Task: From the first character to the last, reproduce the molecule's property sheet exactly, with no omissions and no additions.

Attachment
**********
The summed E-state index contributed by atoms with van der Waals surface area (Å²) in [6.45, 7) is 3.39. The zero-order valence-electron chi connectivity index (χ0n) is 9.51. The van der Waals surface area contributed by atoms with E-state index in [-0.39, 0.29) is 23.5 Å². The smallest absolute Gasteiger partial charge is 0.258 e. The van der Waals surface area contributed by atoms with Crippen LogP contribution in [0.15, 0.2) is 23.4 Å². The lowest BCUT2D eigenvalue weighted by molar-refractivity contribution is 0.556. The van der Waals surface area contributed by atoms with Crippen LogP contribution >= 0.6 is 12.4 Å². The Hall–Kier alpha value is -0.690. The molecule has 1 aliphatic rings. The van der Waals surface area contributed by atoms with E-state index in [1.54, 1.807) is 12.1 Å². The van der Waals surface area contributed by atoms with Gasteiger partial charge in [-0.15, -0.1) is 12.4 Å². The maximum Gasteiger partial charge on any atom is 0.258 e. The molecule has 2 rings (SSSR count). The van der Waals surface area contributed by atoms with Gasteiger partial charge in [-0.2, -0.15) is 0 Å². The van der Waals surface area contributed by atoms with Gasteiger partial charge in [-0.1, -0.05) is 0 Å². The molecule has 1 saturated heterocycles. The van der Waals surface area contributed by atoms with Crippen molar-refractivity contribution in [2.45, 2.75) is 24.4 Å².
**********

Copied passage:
The summed E-state index contributed by atoms with van der Waals surface area (Å²) in [6.45, 7) is 3.39. The zero-order valence-electron chi connectivity index (χ0n) is 9.51. The van der Waals surface area contributed by atoms with E-state index in [-0.39, 0.29) is 23.5 Å². The smallest absolute Gasteiger partial charge is 0.258 e. The van der Waals surface area contributed by atoms with Crippen LogP contribution in [0.15, 0.2) is 23.4 Å². The lowest BCUT2D eigenvalue weighted by molar-refractivity contribution is 0.556. The van der Waals surface area contributed by atoms with Crippen LogP contribution >= 0.6 is 12.4 Å². The Hall–Kier alpha value is -0.690. The molecule has 1 aliphatic rings. The van der Waals surface area contributed by atoms with E-state index in [1.54, 1.807) is 12.1 Å². The van der Waals surface area contributed by atoms with Gasteiger partial charge in [-0.15, -0.1) is 12.4 Å². The maximum Gasteiger partial charge on any atom is 0.258 e. The molecule has 2 rings (SSSR count). The van der Waals surface area contributed by atoms with Gasteiger partial charge in [-0.2, -0.15) is 0 Å². The van der Waals surface area contributed by atoms with Gasteiger partial charge in [-0.1, -0.05) is 0 Å². The molecule has 1 saturated heterocycles. The van der Waals surface area contributed by atoms with Crippen molar-refractivity contribution in [2.45, 2.75) is 24.4 Å².